The following are ferrous metals and the kind of uses to which they are usually put:
- Mild Steel – Carbon content of 0.1 to 0.3% and Iron content of 99.7 – 99.9%. Used for engineering purposes and in general, none specialised metal products.
- Carbon steel – Carbon content of 0.6 to 1.4% and Iron content of 98.6 to 99.4 %. Used to make cutting tools such as drill bits.
- Stainless Steel – Made up of Iron, nickel and chromium. Resists staining and corrosion and is therefore used for the likes of cutlery and surgical instrumentation. See our infographic celebrating 100 years of stainless steel usage in buildings or the different types of stainless steel.
- Cast Iron – carbon 2 – 6% and Iron at 94 to 98%. Very strong but brittle. Used to manufacture items such as engine blocks and manhole covers.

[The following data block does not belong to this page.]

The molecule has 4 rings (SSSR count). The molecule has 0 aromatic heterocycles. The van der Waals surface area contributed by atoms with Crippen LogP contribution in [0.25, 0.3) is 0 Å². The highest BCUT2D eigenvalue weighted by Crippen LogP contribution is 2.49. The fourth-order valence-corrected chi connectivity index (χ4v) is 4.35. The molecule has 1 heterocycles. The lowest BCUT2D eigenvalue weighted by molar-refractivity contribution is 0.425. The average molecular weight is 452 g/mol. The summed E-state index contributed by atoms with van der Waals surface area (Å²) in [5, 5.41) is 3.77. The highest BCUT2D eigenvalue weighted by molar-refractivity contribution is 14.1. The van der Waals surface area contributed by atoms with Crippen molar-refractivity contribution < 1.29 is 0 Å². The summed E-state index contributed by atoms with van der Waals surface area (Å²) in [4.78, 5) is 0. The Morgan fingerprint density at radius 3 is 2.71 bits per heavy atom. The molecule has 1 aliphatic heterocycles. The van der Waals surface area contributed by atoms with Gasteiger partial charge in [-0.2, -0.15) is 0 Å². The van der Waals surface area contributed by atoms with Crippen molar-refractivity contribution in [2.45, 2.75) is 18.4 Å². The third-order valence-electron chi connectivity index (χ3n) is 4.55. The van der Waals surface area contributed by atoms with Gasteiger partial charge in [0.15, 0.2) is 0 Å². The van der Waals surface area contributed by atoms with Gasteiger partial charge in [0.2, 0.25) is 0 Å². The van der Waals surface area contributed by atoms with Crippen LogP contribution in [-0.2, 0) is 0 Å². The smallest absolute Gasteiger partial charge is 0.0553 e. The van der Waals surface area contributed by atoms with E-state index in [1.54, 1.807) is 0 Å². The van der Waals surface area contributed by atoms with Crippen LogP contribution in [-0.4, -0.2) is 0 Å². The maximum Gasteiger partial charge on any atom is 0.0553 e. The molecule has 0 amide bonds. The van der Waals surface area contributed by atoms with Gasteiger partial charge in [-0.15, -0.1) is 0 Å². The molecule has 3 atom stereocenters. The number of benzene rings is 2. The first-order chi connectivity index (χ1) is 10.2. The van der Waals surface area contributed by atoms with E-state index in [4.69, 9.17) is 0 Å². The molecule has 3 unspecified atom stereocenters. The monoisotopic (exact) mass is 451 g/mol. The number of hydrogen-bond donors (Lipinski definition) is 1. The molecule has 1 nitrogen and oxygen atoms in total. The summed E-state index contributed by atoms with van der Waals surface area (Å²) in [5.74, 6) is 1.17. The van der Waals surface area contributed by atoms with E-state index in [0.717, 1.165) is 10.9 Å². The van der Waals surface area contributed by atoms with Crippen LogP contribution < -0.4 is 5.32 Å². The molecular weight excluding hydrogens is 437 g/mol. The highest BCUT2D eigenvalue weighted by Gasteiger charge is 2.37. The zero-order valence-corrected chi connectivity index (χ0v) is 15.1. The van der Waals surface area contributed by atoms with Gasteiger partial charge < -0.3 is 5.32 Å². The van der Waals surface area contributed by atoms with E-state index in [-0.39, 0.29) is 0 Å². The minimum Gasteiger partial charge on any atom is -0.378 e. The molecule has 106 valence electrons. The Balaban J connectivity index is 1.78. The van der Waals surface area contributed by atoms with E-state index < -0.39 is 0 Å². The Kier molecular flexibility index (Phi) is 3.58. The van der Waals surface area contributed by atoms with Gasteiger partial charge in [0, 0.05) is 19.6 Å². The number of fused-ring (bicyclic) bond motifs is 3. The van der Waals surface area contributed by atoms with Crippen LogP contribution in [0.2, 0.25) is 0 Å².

- Wrought Iron – Composed of almost 100% iron. Used to make items such as ornamental gates and fencing. Has fallen out of use somewhat.
Non Ferrous Metals
These are the non ferrous metals and their uses:
- Aluminium – An alloy of aluminium, copper and manganese. Very lightweight and easily worked. Used in aircraft manufacture, window frames and some kitchen ware.
- Copper – Copper is a natural occurring substance. The fact that it conducts heat and electricity means that it is used for wiring, tubing and pipe work.
- Brass – A combination of copper and zinc, usually in the proportions of 65% to 35% respectively. Is used for ornamental purposes and within electrical fittings.
- Silver – Mainly a natural substance, but mixing with copper creates sterling silver. Used for decorative impact in jewellery and ornaments, and also to solder different metals together.
- Lead – Lead is a naturally occurring substance. It is heavy and very soft and is often used in roofing, in batteries and to make pipes.